How to Prepare for Your First Year of College During Lockdown

It's safe to say we're all stressed out by and disappointed in the curtain situation, but those that were set to experience major milestones this year are arguably towards the top of the list. Graduations have been cancelled, celebrations are off, and many of you feel stiffed by the lack of recognition for all that you've accomplished so far. For high school graduates-to-be, it's also a scary time to be planning for your future. Accepted student days and academic sit-ins at colleges and universities may have been canceled, but there are many ways that students can continue preparing for their first years of college. Here are the top five ways that students can stay on top of making the transition from high school to college, while still maintaining the practice of social distancing. 

woman typing on a laptop

Be vigilant of your email.

Building a strong foundation of communication with academic counselors and advisors is crucial to making the transition as smooth as possible. Students must be vigilant about checking their emails every day, because you never know what important information you might find in a newsletter or an orientation.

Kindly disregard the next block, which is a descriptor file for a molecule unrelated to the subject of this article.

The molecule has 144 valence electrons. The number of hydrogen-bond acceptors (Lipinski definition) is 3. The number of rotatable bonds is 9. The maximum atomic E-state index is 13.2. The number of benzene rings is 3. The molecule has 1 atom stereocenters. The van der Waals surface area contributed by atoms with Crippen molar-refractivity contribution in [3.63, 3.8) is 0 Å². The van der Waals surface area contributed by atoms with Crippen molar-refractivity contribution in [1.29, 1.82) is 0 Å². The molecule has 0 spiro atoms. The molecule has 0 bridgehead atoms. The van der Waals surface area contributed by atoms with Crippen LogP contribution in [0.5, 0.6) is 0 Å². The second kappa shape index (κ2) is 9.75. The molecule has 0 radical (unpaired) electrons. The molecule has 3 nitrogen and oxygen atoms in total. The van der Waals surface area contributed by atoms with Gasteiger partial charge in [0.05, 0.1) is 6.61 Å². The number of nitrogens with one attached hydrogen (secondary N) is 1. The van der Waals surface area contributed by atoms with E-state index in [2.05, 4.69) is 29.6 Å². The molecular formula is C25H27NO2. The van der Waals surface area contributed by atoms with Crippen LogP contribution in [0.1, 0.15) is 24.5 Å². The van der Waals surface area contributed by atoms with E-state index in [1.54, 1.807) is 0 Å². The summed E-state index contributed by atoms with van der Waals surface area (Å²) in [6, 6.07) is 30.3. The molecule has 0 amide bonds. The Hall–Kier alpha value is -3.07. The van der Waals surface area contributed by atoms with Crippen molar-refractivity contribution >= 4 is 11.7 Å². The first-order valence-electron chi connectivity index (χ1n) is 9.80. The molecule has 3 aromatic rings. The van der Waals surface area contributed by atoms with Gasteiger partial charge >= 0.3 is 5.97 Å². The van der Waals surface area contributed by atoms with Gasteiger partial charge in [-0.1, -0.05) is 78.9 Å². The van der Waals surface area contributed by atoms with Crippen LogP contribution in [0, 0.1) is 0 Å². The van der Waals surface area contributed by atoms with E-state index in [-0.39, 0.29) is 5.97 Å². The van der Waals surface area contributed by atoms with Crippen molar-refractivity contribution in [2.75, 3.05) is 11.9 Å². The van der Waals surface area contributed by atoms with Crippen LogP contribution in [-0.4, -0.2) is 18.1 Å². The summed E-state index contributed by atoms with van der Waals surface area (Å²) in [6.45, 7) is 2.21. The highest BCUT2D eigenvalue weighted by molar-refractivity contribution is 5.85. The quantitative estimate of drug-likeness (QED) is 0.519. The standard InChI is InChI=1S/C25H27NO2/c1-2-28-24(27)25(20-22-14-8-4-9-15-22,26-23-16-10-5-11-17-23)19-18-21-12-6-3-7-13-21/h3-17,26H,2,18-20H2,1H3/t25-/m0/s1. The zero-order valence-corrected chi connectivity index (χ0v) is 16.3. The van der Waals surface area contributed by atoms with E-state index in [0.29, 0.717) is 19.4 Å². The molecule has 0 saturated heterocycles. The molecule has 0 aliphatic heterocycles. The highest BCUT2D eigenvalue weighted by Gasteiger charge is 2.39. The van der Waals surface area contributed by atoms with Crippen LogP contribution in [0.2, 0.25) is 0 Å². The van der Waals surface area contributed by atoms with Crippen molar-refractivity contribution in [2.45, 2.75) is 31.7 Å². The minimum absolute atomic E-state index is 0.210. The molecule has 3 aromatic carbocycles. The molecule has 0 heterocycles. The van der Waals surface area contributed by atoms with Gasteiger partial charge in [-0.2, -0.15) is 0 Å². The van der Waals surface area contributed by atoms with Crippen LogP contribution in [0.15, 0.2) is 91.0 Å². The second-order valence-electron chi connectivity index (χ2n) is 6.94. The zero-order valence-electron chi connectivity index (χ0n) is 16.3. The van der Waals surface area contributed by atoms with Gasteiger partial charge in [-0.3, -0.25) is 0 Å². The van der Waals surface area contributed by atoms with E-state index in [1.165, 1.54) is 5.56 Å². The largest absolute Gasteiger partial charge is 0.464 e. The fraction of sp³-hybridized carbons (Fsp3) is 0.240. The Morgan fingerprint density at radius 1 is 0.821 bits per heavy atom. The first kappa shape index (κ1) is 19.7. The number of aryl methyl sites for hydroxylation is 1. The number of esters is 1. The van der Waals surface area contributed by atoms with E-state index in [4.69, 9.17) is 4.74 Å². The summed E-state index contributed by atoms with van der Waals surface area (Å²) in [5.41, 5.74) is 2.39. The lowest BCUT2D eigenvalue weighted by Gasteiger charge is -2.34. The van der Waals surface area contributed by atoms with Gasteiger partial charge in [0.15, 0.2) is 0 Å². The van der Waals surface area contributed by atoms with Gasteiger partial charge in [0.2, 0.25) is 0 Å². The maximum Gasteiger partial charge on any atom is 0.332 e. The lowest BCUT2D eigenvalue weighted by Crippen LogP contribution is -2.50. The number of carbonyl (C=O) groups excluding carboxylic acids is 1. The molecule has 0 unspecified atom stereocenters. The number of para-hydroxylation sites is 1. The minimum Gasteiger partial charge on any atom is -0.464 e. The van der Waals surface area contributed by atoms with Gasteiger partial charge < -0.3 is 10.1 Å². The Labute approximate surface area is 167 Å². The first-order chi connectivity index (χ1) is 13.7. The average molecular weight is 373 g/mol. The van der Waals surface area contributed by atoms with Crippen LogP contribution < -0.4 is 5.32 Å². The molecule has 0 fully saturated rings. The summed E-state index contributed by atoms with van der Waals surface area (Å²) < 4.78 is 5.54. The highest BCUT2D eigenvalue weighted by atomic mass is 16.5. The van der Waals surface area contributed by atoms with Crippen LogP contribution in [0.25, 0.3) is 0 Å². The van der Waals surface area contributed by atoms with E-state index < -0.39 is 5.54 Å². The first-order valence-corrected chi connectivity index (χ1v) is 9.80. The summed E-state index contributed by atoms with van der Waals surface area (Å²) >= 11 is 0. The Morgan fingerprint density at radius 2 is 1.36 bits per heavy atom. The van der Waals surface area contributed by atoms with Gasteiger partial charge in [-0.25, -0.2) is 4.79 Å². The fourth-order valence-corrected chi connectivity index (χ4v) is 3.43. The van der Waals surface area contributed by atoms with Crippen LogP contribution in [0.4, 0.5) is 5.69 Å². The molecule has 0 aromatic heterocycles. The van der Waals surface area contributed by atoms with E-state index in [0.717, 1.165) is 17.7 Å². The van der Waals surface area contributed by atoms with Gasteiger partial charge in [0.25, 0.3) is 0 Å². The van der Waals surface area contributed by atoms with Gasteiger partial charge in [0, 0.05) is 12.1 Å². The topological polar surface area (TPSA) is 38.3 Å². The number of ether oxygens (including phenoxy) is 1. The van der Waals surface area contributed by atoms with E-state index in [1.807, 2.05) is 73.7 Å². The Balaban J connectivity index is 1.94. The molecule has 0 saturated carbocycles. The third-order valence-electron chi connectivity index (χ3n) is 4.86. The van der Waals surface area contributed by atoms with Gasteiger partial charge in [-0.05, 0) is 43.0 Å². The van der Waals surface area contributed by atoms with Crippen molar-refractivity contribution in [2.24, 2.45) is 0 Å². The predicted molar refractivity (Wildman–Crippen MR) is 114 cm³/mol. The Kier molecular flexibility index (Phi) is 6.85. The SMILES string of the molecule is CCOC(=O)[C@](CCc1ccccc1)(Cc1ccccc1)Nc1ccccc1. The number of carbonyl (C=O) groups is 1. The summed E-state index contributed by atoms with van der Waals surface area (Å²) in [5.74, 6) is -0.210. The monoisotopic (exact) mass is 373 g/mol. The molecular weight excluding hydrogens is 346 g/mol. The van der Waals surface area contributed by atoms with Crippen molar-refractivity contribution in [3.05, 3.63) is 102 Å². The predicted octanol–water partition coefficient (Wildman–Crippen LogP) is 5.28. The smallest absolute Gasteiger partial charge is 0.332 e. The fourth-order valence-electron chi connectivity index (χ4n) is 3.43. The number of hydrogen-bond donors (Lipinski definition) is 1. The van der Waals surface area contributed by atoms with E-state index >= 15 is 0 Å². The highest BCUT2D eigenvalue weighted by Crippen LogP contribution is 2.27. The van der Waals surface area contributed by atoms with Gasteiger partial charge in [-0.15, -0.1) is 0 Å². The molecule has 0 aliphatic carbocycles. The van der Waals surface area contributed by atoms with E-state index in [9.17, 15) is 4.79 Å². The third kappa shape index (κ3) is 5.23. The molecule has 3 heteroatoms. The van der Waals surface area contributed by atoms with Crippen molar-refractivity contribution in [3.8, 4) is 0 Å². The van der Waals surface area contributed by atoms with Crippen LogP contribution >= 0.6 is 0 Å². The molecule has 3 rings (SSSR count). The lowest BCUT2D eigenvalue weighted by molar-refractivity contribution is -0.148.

Take advantage of Zoom.

Zoom is a virtual conferencing app that many college professors and academic advisors have adopted in order to stay in touch with their students. Emailing your counselors and advisors to schedule virtual meetings on Zoom is a great substitute for meeting in person, and it proves your commitment to being organized and informed. 

Keep up to date on announcements. 

Bookmark your college or university’s web page and log into the student portal of your school to check for updates. Updated deadlines for required forms, payments, loan applications, housing preferences, and more will generally be posted here. Many schools also offer discussion boards where you can get to know other members of the incoming class or ask questions to current students. 

Check for waivers and authorization forms.

Authorization forms regarding immunizations and student insurance waivers are generally required in order for students to secure their enrollment, even if they are taking classes virtually. Students should be checking emails and reading through university guidelines to make sure that their authorization has been secured. 

Read your university's handbook. 

If students have questions that they planned to ask on Admissions Day, it's highly likely that their college or university answers those questions in the university handbook. Downloading handbooks and reading them can be an incredibly useful tool for finding out the answers to questions students may have been saving for their college visits, and will help you get ahead of the game by knowing what your school's policies entail.

 

Preparing for college already required effort and diligence, but thos requirements feel like they've increased tenfold recently with the uncertainty of when classes will return to normal. But with the right attitude and resources, any student can make it work. Research and communication skills are crucial parts of ensuring that the transition from high school to college goes as smoothly as possible, and right now is the best time to hone those skills.